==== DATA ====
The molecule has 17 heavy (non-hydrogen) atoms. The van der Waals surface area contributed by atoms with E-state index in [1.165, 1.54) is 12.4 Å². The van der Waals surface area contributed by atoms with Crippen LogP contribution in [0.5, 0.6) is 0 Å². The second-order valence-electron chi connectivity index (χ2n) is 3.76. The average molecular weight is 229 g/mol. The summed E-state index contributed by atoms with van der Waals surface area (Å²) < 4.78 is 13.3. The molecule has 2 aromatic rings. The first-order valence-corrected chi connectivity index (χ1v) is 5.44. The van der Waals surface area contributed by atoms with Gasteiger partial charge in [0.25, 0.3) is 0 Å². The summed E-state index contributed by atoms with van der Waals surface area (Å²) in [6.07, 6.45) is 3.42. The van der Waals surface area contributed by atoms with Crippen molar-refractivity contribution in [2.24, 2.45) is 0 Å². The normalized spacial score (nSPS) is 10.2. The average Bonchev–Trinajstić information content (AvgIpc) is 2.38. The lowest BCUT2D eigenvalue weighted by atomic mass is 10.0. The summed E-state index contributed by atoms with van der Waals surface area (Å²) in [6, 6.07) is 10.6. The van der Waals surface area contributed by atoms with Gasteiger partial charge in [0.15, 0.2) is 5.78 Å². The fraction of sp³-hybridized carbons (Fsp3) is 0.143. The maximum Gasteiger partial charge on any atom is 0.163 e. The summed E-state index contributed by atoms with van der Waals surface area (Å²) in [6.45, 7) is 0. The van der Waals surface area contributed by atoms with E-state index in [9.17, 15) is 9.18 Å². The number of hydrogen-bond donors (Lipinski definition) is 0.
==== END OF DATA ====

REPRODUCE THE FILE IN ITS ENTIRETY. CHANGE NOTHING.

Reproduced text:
The molecule has 17 heavy (non-hydrogen) atoms. The van der Waals surface area contributed by atoms with E-state index in [1.165, 1.54) is 12.4 Å². The van der Waals surface area contributed by atoms with Crippen LogP contribution in [0.5, 0.6) is 0 Å². The second-order valence-electron chi connectivity index (χ2n) is 3.76. The average molecular weight is 229 g/mol. The summed E-state index contributed by atoms with van der Waals surface area (Å²) < 4.78 is 13.3. The molecule has 2 aromatic rings. The first-order valence-corrected chi connectivity index (χ1v) is 5.44. The van der Waals surface area contributed by atoms with Gasteiger partial charge in [0.25, 0.3) is 0 Å². The summed E-state index contributed by atoms with van der Waals surface area (Å²) in [6.07, 6.45) is 3.42. The van der Waals surface area contributed by atoms with Crippen molar-refractivity contribution in [2.24, 2.45) is 0 Å². The normalized spacial score (nSPS) is 10.2. The average Bonchev–Trinajstić information content (AvgIpc) is 2.38. The lowest BCUT2D eigenvalue weighted by atomic mass is 10.0. The summed E-state index contributed by atoms with van der Waals surface area (Å²) in [6, 6.07) is 10.6. The van der Waals surface area contributed by atoms with Gasteiger partial charge in [0.15, 0.2) is 5.78 Å². The fraction of sp³-hybridized carbons (Fsp3) is 0.143. The maximum Gasteiger partial charge on any atom is 0.163 e. The summed E-state index contributed by atoms with van der Waals surface area (Å²) in [6.45, 7) is 0. The van der Waals surface area contributed by atoms with E-state index in [9.17, 15) is 9.18 Å². The number of hydrogen-bond donors (Lipinski definition) is 0.